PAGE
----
The Power Of Love

18 May 2018
The Power Of Love

Sitting in a Stroke Ward of a hospital, unable to walk, with restricted arm use and immersed in the total confusion of an early diagnosis of Multiple Sclerosis, is an usual time and place to make a personal declaration to run a half marathon within the next 12 months. But that is exactly what Currimundi’s Andrew Heaphy did in late 2016.

Six months later, a motivated, angry, battered and bruised Andrew, lived up to his promise to himself, his family and supporters, defiantly running 21km in a touch over 1:45, showing that he won’t be defined by his illness.

Andrew hospital

“I did the Noosa half marathon last year with two months of training and I injured myself because I was over doing it and I couldn’t feel my feet. I had never done all the nutritional things and I was so determined to push myself that I ended up with ITB injuries. I had five or six falls along the way because that is part of MS because you can’t feel your feet and the balance underneath.”

Andrew’s story is one of defiance, anger and determination, all wrapped up in an unwavering love and support of his family and friends, and the discovery that running can actually change your life.

“I am an Intensive Care Nurse so it was pretty tough being on the other side and find myself in the Intensive Care Unit. They gave me adrenalin, I almost required CPR and there was thoughts of putting me on a ventilator at one stage which was pretty scary. I was quite unwell.”

Andrew was in hospital for two weeks and then had a week of neuro rehabilitation at Caloundra beginning the slow process of learning how to walk again and to reuse his upper limbs.

“I am pretty determined so when I was in hospital I had little goals that I set myself each day. From just being able to walk a metre down the hallway, it went from five metres to 20 metres. I did a lot of research into rewiring the brain and repetitive actions. I guess some of the neuro rehab exercises they gave me in hospital then made me think about trying to rewire everything, using other parts of my brain. As a nurse I know you can do that. So the goal was to walk first and then to run.”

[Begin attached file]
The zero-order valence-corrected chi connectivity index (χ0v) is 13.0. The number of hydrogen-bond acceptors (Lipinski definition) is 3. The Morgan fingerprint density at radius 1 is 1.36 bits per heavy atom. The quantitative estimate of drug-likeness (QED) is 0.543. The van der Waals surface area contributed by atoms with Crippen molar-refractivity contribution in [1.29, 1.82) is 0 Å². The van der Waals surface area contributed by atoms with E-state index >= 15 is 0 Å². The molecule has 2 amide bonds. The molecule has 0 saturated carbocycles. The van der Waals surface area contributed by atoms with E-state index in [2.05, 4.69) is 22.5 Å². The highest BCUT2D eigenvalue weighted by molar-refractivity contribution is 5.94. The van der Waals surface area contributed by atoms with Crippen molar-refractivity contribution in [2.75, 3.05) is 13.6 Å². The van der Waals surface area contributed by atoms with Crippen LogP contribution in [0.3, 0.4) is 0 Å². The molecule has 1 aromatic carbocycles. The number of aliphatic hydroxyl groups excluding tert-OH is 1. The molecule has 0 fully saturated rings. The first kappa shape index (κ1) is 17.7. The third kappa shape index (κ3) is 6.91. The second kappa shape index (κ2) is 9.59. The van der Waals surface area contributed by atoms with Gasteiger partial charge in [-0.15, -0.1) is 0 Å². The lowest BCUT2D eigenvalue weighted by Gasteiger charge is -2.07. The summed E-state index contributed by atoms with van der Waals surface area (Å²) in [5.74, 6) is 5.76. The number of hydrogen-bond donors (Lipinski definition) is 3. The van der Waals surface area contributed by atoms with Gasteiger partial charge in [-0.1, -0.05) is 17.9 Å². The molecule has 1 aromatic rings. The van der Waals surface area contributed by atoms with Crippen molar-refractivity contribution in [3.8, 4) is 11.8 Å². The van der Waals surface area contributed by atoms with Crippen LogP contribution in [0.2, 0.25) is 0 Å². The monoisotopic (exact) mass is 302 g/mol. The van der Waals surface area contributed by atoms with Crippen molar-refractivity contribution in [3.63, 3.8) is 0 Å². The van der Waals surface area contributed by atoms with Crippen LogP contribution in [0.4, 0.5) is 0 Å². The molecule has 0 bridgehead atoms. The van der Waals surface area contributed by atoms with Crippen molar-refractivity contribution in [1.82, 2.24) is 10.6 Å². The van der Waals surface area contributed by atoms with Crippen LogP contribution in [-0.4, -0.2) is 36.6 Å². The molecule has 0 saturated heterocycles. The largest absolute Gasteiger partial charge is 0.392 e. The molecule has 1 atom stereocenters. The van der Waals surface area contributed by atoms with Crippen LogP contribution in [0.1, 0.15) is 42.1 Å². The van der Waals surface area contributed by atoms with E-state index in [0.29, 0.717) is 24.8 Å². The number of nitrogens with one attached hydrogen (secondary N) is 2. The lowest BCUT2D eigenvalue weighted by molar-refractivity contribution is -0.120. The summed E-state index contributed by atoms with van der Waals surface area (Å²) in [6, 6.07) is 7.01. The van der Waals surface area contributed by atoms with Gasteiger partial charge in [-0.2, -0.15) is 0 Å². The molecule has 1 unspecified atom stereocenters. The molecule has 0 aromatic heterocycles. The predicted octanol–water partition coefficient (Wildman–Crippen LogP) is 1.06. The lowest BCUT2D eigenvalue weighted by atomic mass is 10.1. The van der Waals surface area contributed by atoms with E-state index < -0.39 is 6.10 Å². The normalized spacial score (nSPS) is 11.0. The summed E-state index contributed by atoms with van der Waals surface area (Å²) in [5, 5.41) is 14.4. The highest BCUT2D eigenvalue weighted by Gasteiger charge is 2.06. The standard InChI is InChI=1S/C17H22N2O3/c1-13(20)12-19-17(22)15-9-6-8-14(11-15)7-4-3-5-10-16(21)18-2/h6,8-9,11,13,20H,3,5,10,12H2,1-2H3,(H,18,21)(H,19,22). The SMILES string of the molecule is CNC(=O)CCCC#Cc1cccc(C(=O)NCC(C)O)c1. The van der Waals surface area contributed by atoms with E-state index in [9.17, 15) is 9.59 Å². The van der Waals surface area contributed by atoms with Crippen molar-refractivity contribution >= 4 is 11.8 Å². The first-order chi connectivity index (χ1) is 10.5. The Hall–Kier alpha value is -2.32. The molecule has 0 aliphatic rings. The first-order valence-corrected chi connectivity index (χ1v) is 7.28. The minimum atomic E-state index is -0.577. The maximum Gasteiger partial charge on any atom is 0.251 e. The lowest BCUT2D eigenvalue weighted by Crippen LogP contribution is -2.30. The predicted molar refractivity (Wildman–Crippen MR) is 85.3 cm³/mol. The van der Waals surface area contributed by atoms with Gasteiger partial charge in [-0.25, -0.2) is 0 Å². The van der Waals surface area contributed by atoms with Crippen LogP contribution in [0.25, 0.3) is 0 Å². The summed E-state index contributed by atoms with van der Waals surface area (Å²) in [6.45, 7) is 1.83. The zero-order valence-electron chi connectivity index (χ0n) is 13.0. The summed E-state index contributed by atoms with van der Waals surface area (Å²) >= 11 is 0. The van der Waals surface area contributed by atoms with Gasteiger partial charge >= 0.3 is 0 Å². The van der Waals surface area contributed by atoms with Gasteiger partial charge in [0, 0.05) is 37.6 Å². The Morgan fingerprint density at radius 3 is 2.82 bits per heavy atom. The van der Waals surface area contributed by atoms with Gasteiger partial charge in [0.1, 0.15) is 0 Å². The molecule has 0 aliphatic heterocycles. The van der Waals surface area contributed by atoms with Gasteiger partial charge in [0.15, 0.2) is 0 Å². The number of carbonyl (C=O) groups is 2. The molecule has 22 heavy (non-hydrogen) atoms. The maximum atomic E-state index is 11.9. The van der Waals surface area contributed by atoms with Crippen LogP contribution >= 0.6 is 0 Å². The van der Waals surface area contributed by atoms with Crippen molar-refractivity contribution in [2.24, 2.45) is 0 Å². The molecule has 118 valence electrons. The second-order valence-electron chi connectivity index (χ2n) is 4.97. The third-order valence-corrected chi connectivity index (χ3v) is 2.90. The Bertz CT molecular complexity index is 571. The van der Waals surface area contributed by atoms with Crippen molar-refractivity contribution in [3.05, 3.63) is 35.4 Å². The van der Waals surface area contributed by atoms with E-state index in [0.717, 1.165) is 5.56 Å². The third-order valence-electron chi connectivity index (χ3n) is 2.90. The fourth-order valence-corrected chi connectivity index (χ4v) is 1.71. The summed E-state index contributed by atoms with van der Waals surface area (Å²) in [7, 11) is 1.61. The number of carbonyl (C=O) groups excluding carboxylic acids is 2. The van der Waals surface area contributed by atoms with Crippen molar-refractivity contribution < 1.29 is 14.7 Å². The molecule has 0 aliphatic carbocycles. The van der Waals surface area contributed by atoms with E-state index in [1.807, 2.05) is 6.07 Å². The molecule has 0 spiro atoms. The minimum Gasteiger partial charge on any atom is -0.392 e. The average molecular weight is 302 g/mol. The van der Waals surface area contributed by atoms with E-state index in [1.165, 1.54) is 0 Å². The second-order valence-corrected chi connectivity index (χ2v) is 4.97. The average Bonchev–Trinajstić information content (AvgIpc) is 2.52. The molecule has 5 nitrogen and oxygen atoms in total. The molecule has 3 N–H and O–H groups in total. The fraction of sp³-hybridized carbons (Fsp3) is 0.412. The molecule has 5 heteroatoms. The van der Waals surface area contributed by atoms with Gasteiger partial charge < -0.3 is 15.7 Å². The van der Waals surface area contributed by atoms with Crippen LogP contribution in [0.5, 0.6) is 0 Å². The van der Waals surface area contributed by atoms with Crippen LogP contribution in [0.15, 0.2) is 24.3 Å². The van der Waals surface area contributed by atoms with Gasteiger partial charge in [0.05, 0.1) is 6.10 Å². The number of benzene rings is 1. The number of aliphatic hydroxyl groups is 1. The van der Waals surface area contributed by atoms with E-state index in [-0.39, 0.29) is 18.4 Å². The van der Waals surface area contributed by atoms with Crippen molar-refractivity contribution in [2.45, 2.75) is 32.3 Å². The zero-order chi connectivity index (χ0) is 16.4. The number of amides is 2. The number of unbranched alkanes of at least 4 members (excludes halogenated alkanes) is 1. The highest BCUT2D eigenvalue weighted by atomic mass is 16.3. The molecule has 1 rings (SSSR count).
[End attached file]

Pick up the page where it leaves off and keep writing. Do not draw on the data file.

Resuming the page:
“I had some very low times in hospital where I thought I was never going to walk again and I was going to be stuck in a wheel chair. When I was in hospital I set myself so many little goals to achieve and it was the little one day wins that got me through. Things like the five metre runs. I don’t know how to word it but I wasn’t going to give in. I had down times in hospital and I had my kids come in and I put on a brave face but I was doing everything that was humanly possible to not end up not being able to work, not being able to walk.

“If you tell me I can’t do something I am the sort of guy who will go out of the way to push it. I am a very determined bloke, and I guess I was lucky after making the decision to do something like that, that I had a local running group called Dark Runners on the Sunshine Coast and also the local “parkrun” that cemented that I would be able to do it.”

“I have a local café and that is 700m down the road and part of our routine before I became unwell was to walk the kids there before school for a hot chocolate, so it became my first goal of getting some distance and that took me about three weeks to achieve. Living in Currimundi being able to walk to the beach was another thing that I loved doing before I had issues with my legs. So I managed that walk, up and back. Then I started to trot five metres and walk five metres. The walk/run interval training was important and all the time I had my wife there beside me.”

“I have had an unbelievable improvement in my health with the running. Now it is everyday doing something extremely active. I can’t thank the running community enough for getting me where I am at the moment. It is part of everyday life, whereas it wasn’t before.”

This year,  at Runaway Noosa Marathon (26 May) Andrew is back, but this time he is not running in anger or to prove a point, but running to support his wife Britt in her first half marathon and to celebrate their love for each other.

Andrew finish line

“I did about 1:45 last year and a lot of that was anger with being in that position but this year I am running with Britt in her first half marathon. Her maximum distance was probably five km at the beginning of this year but we have cranked up the kms and she has gotten up to half marathon distance in the last two months. We now use our time running together to chat about what is happening and family stuff. It is now an integral part of our life and we didn’t have that until 18 months ago.”

“Britt is not a runner, she is six feet tall and hates running, but we are running together because it is something we’ve done together to get through all this. There is a little hill called Sunset Drive out the back of Caloundra and when Britt did her first 21km training run we all clapped her up the hill. It took her months to get there but now she knows she can complete the course.”

“I am really looking forward to sharing this run with my wife Britt and the kids who will be on the finish line. What has happened to me is also Britt’s story, she has supported me at every stage and been there beside me, so this year’s run is definitely going to be a bit emotional. We just found out there is going to be music all the way along the course so it is going to be a celebration of just being able to run,” Andrew said.

Sat, 27 May 2023